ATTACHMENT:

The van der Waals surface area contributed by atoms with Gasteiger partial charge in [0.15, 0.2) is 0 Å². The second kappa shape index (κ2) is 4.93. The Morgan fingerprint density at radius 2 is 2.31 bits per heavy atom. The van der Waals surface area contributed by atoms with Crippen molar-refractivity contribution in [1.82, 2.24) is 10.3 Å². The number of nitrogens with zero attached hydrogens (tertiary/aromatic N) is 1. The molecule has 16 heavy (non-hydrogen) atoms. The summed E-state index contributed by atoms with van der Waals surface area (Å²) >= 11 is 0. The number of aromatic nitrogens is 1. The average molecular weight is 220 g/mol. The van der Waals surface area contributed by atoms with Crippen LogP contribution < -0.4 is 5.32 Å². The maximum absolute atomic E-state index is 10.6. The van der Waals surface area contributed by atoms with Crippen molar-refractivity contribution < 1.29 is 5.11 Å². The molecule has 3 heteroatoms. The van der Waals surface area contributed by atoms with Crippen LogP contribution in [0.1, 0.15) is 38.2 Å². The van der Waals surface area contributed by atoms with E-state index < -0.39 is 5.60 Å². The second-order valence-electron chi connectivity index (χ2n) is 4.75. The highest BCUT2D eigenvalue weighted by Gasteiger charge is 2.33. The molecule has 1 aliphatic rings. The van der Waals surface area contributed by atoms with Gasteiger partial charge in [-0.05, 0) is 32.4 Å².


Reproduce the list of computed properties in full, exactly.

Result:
The van der Waals surface area contributed by atoms with Gasteiger partial charge in [0.15, 0.2) is 0 Å². The second kappa shape index (κ2) is 4.93. The Morgan fingerprint density at radius 2 is 2.31 bits per heavy atom. The van der Waals surface area contributed by atoms with Crippen molar-refractivity contribution in [1.82, 2.24) is 10.3 Å². The number of nitrogens with zero attached hydrogens (tertiary/aromatic N) is 1. The molecule has 16 heavy (non-hydrogen) atoms. The summed E-state index contributed by atoms with van der Waals surface area (Å²) >= 11 is 0. The number of aromatic nitrogens is 1. The average molecular weight is 220 g/mol. The van der Waals surface area contributed by atoms with Crippen LogP contribution < -0.4 is 5.32 Å². The maximum absolute atomic E-state index is 10.6. The van der Waals surface area contributed by atoms with Crippen molar-refractivity contribution < 1.29 is 5.11 Å². The molecule has 3 heteroatoms. The van der Waals surface area contributed by atoms with Crippen LogP contribution in [0.1, 0.15) is 38.2 Å². The van der Waals surface area contributed by atoms with E-state index < -0.39 is 5.60 Å². The second-order valence-electron chi connectivity index (χ2n) is 4.75. The highest BCUT2D eigenvalue weighted by Gasteiger charge is 2.33. The molecule has 1 aliphatic rings. The van der Waals surface area contributed by atoms with Gasteiger partial charge in [-0.05, 0) is 32.4 Å².